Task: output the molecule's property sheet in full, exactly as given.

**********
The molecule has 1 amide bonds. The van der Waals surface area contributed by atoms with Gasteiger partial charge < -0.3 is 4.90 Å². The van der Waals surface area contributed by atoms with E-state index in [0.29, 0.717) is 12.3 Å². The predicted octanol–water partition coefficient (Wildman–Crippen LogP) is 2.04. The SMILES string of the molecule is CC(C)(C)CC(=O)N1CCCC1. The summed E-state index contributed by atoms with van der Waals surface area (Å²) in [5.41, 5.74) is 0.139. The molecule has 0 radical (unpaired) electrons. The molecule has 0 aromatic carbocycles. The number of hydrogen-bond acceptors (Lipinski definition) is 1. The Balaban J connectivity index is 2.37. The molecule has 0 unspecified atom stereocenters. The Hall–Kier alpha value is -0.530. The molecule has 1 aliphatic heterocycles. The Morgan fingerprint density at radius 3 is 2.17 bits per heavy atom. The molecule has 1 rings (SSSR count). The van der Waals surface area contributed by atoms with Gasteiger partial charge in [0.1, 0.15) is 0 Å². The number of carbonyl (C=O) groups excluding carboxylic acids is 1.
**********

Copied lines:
The molecule has 1 amide bonds. The van der Waals surface area contributed by atoms with Gasteiger partial charge < -0.3 is 4.90 Å². The van der Waals surface area contributed by atoms with E-state index in [0.29, 0.717) is 12.3 Å². The predicted octanol–water partition coefficient (Wildman–Crippen LogP) is 2.04. The SMILES string of the molecule is CC(C)(C)CC(=O)N1CCCC1. The summed E-state index contributed by atoms with van der Waals surface area (Å²) in [5.41, 5.74) is 0.139. The molecule has 0 radical (unpaired) electrons. The molecule has 0 aromatic carbocycles. The number of hydrogen-bond acceptors (Lipinski definition) is 1. The Balaban J connectivity index is 2.37. The molecule has 0 unspecified atom stereocenters. The Hall–Kier alpha value is -0.530. The molecule has 1 aliphatic heterocycles. The Morgan fingerprint density at radius 3 is 2.17 bits per heavy atom. The molecule has 1 rings (SSSR count). The van der Waals surface area contributed by atoms with Gasteiger partial charge in [0.1, 0.15) is 0 Å². The number of carbonyl (C=O) groups excluding carboxylic acids is 1.